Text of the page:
Monday evening, 6.15pm, Leicester Square, London. The place is filled with tourists, office workers, hawkers, pickpockets, sightseers and a cacophony of sounds. And a row.
A huge queue, around the cinema, around the Lego store, past the lurid M&M shop, all the way to Wardour Street.
I’ve honestly never seen anything like it. It felt more like a queue for some sold-out teen-bopper concert than a press night for a film about a plastic doll. There are security guards with wires coming out of their ears, bright pink influencers prepping for social media, officials with clipboards handing out bans for us all to sign.
A protester with a megaphone shouted: ‘Why are you doing this? It’s shameful. You woman – you should be ashamed of yourself for going into a picture like Barbie.’
Nervous laughter all around.
Barbie or no Barbie, this isn’t such a good movie on the inside. It’s uneven, disjointed, the plot has no real meaning – and the dead hand of corporate America is heavy on it
‘I took my daughter Bea, 20, with me – partly because she drove me half to death, partly as an unhealthy Gen Z counterpoint to my depressed mummy stance on Barbie’
‘We’re here for work,’ replied the woman behind me. ‘Then do another job!’ he replied. the touch
Every screen in that place was directed by Barbie. I took my daughter Bea, 20, with me – partly because she drove me half to death, partly as an uncomfortable Gen Z counterpoint to my depressed mummy stance on Barbie.
Despite the tagline — ‘If you hate Barbie, this is the film for you’ — I really didn’t think I’d be the target audience. And so it transpired. She loved every second; Me, not so much.
My main criticism, actually, has nothing to do with the content. Barbie or no Barbie, this isn’t such a good movie on the inside. It’s uneven, disjointed, the plot has no real meaning – and the dead hand of corporate America is heavy on it.
Sure, Mattel is mocked in the form of a pushy CEO and his competent sidekick. But the opening scene, in which a group of little girls in their Barbie messiah guises rip off the heads of their annoying ‘old fashioned’ dolls with gruesome violence, is actually quite terrifying. Like the ‘ghost’ look of Barbie’s inventor Ruth Handler, a sort of god-like figure.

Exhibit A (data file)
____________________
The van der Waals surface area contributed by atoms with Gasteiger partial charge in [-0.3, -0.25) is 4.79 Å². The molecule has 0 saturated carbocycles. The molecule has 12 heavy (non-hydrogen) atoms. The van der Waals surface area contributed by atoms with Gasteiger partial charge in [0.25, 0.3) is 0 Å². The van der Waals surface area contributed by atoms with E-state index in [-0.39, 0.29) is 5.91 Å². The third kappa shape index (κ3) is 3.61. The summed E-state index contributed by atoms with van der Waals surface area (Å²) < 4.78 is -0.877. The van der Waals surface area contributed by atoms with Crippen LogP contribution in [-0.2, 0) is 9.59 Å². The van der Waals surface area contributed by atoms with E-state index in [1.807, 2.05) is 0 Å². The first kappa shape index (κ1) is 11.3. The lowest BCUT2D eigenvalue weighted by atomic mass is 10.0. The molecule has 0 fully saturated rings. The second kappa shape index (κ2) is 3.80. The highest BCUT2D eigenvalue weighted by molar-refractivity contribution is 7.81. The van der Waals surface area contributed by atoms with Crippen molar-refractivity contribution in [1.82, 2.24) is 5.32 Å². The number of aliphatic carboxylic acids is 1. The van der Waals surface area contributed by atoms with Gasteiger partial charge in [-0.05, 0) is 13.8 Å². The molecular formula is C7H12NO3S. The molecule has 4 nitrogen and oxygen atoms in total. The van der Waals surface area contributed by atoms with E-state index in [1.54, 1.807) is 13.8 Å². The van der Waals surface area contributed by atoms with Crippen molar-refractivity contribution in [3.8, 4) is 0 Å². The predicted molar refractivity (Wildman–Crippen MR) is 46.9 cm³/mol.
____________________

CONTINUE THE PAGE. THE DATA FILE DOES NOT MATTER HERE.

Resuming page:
But my main objection is that Barbie isn’t really a film about Barbie. It’s an hour and 54 minutes of extended mischief, peppered with some hilarious dance routines and one or two (fairly decent) jokes.
It’s a deeply anti-masculine film, an extension of TikTok feminism that portrays any form of masculinity — except the most anodyne — as toxic and predatory, and frames women’s liberation not as a movement based on achieving equality between the sexes but as a cultural one. Revenge vehicles designed to be written entirely out of men’s stories.
Every male character is either an idiot, a bigot or a sad, rather pathetic loser. If the roles were reversed, and a male director made a film about how all the women were hysterical, neurotic, gold-digging witches, it would be condemned – quite rightly – as deeply offensive and sexist.
In short, Barbie and Ken embark on an adventure in the real world to discover the source of Barbie’s sudden and unusual anxiety. Barbie gets a nasty shock – she’s not as universally popular as she imagined. Ken, on the other hand, has a great time, plugging away at the macho culture of LA and discovering that there is such a thing as ‘patriarchy’.
It’s a deeply anti-masculine film, an extension of all the TikTok feminism that draws on any form of masculinity.
Ryan Gosling inhabits the role of Kane with an infectious passion and just the right amount of tongue-in-cheek camaraderie.
Then he becomes a ‘real man’ (again, sketching out the most one-dimensional cliché), goes back to Barbie Land, organizes the equivalent of an incel rebellion (quite literally, given Kane’s lack of tackle) — and brainwashes all the Barbies into him. Become a willing slave. Strong Andrew Tate vibes, keep it that way.
Queen Barbie, aka Margot Robbie, must then organize a counter-revolution, which she does with the help of her human friends — mother and daughter duo Gloria and Sasha. Using their barbie wiles, they return the cans to their boxes. The film ends with her checking into a gynecology clinic, presumably so she can become a ‘real’ woman.
Don’t get me wrong: there are some very funny moments. ‘Weird’ Barbie (played by actress Kate McKinnon) is a great premise, a kind of intelligent Barbie-savant; Ryan Gosling inhabits the role of Kane with an infectious glee and just the right amount of tongue-in-cheek campiness; And Margot Robbie is, as always, a joy to watch on screen, utterly authentic and suitably endearing.
America Ferrera as Gloria, the Mattel employee whose struggles with her own teenage daughter (played by Ariana Greenblatt) called Barbie into the real world in the first place, is also great. But not even the combined talents of all these people could hold the thing together. There are just too many inconsistencies.
Barbie’s plastic fantastical world is portrayed as dull and shallow and devoid of real emotions – and yet when things start to get real, all the action restores it to the way it was before.
We’re told Barbies are all about empowerment, yet they weaponize their sexuality in the most crude ways — when it comes to cheating on the Kens, they do it by batting their eyelids like dumb dolls. Everyone mocks the Keynes for being useless and impotent, but when they try to be anything else, they are put down.
It’s all just a bit of a poorly thought out soup. Does it make me love Barbie? Of course not. But it makes me feel a little sad for those who subscribe to this nonsense – and for young people growing up in a world that tells them they’re worthless.
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